Generally speaking, the idea of Asian values appeared as a response to the West’s attempt to impose its cultural hegemony on the world and present its values as a universal dogma. Therefore, advocates of Asian values want, at the least, to prove that the West and the East have taken different paths in their development, and, at the most, to show the superiority of Asia over the West and create its own center of attraction, opposite to Eurocentrism. It is no coincidence that all variants of Eastern “regional specifics” ruled out mechanical copying of Western models.

There are enough factors in the classical Confucian system that slow down modernization. Confucianism ensures continuity of values and preservation of traditions for a long time, but prompt responses to rapidly changing situations is not its strong point. It is these aspects of Confucianism that led to the type of stagnation that hit Far Eastern countries after their “forcible discovery” by European powers. Overemphasis on collectivism leads to depersonalization and kills creativity; however, it is not accidental that Asian values are viewed as a synthesis of the old and the new, allowing the system to effectively update itself within the changing world order, where the rate of change is much greater than before.

Therefore, this is not about mechanical copying of traditions, but the synthesis and formation of the Asian specificity the essence of which fits well into the Korean slogan “tongdo s?gi” (“Eastern way, Western technology”), and the place of Asian values in a political context. In this sense, it would be useful to analyze the attitude of some Asian leaders, primarily former South Korean President Park Chung-hee, to the Confucian legacy. I believe Park’s modernization reforms are particularly impressive.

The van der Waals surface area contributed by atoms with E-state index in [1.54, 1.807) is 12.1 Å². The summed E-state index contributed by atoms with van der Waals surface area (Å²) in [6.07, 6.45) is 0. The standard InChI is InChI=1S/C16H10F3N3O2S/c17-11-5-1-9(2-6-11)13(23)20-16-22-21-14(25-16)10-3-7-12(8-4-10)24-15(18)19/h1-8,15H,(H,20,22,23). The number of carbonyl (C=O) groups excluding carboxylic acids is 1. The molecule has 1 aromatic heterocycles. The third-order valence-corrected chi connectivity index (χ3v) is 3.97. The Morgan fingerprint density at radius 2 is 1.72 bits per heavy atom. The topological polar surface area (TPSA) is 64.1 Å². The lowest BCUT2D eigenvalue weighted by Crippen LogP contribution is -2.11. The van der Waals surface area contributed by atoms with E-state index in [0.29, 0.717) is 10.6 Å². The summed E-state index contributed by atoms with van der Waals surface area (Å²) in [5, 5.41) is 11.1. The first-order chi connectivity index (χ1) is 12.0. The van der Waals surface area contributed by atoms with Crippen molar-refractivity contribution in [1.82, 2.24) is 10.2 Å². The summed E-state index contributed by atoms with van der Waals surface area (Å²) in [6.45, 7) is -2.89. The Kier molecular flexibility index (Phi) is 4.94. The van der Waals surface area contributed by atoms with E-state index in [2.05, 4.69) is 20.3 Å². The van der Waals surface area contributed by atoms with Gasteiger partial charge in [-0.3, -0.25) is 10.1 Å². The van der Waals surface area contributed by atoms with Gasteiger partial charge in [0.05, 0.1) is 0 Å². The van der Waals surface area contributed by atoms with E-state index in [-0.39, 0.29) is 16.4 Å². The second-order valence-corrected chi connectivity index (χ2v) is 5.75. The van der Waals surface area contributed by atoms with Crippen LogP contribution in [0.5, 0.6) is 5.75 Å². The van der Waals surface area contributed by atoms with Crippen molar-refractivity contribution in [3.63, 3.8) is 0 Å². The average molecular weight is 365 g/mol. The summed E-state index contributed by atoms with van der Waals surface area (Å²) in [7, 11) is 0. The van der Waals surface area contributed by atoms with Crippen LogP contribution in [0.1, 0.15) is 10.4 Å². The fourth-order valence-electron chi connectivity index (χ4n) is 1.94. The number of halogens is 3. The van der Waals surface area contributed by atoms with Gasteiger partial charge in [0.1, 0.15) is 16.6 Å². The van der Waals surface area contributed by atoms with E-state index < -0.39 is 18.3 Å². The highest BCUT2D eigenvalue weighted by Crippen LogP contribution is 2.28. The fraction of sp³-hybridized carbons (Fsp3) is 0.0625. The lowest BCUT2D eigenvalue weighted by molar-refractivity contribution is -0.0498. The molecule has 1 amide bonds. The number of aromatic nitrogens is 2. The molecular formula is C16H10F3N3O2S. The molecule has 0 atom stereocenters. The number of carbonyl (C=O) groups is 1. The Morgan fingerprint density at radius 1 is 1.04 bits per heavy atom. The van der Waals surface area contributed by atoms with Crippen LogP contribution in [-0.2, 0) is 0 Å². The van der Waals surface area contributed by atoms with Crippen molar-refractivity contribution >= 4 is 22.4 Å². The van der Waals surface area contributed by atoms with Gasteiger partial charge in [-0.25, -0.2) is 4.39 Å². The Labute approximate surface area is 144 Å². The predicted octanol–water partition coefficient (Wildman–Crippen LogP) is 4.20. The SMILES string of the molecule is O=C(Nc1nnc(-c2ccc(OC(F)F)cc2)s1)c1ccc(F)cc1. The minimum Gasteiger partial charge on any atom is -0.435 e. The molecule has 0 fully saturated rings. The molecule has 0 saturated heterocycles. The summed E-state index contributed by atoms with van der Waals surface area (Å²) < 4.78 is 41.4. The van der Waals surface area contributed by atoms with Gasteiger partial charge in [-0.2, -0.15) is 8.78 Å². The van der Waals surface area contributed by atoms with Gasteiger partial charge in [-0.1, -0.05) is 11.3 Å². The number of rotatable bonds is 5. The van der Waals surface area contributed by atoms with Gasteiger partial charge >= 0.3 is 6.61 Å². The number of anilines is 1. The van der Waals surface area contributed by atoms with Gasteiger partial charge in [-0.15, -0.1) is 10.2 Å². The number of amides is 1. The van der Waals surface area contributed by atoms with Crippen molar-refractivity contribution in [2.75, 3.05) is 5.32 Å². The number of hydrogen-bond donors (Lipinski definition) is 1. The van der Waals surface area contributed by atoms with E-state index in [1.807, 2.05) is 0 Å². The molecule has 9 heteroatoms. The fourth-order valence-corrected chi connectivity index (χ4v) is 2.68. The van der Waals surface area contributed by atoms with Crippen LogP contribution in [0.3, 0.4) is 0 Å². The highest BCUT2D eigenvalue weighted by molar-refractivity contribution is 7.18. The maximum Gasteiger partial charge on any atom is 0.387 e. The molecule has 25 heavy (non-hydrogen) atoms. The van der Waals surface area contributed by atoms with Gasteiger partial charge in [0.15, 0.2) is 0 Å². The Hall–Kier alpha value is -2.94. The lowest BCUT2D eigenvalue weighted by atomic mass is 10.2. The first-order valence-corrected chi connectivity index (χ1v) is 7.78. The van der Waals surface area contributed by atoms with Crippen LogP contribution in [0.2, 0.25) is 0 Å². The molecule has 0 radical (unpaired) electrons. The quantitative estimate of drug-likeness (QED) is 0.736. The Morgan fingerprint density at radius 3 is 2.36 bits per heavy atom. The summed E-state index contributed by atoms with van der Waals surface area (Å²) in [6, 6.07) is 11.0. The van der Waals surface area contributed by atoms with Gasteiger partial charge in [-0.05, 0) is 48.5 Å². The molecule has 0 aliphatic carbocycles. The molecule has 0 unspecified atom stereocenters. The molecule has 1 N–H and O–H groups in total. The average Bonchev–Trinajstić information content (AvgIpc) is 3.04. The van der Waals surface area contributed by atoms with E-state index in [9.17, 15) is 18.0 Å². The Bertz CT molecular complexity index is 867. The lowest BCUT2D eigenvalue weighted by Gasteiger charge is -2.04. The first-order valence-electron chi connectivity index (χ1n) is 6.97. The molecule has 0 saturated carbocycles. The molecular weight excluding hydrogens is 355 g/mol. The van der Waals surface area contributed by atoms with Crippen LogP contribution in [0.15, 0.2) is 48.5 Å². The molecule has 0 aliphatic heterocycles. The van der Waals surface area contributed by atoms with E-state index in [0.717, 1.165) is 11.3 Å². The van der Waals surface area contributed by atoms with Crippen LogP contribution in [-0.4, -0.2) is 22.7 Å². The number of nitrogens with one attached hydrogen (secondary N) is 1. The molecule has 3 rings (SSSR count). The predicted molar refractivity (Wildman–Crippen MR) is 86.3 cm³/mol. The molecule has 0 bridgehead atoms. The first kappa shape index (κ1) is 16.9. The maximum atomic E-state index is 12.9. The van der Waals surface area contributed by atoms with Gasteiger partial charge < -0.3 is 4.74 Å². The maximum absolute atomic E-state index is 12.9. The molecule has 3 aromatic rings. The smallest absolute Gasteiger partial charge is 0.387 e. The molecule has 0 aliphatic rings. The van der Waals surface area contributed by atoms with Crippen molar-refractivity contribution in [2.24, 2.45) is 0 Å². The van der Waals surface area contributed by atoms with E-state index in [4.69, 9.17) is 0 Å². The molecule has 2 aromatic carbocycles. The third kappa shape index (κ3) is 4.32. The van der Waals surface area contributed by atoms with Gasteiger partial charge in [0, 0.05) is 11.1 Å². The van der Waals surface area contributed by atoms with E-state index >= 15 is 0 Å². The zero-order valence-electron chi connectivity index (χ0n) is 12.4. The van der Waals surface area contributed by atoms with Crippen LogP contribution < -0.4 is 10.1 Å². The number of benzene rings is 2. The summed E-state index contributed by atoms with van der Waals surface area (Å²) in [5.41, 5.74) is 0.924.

Despite the traditional upbringing, Park was not a devout Confucianist and did not promulgate this teaching as the main factor behind Korea’s economic progress, as, for example, Singapore’s then President Lee Kuan Yew did. Park did not show much respect for Confucian rules and ceremonies, and his works, especially early ones, criticized Confucian dogmatism as one of the factors behind the country’s backwardness. Speaking of obsolete features of the mentality and social order in Korean society that objectively hampered its modernization, Park named the caste system, red tape, the desire for imitation, adulation, blind obedience to superiors, and the habit of banking on others and not oneself.